The panels are a Women for Palestine initiative and concept, and these ideas have been powerfully expressed in the composition and application of gathered material by Melbourne artist Ms Dora McPhee. Without Ms McPhee’s fine sense of artistry, the material would never have had the arresting visual impact that such a story demands. Ms McPhee put aside work on her own series of paintings, which is the medium through which she is known, to embark on what she described as “art on demand”. It was a relentless exercise over a period of two weeks, working long days and well into the nights. We hope that the panels will capture your imagination and immerse you in the incredible sequence of events spanning well over half a century and leading to a situation that can only ever be resolved if the people of the world finally speak out against this terrible injustice after years of silence.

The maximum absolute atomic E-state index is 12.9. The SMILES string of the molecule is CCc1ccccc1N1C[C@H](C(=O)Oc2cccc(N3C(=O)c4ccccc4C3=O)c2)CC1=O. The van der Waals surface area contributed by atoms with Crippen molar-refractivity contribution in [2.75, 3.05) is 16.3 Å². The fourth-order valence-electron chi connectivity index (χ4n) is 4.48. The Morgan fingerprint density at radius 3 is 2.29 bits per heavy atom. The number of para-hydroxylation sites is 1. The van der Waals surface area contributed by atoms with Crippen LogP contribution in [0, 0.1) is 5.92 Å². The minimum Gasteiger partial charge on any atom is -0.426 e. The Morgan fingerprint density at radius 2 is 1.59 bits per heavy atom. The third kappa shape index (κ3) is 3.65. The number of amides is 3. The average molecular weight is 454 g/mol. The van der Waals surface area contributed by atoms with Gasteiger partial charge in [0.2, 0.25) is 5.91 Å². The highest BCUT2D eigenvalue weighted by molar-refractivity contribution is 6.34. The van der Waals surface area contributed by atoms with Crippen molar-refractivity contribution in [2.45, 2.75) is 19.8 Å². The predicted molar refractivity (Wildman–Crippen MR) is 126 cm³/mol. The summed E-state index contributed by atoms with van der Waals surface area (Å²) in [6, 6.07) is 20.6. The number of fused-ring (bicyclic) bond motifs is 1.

Flowers without Fields

This panel symbolically shows what once was in Palestine and the beginnings of disintegration and dispersal.  The fragmented picture is a scene of the fields of Bethlehem in springtime before 1935.  Once green and fertile fields covered with the Star of Bethlehem flower are no longer scenes of rural delight.  Instead, the flowers have been cut from their roots and have been left to disperse like the people of Palestine.  However, the flowers don’t disperse easily because there are so many of them and neither do the people.  What is not shown is the horror yet to come.  In effect, this panel depicts the calm before the storm and symbolises the peaceful land to which Palestinians everywhere ache to return.


Keys without Locks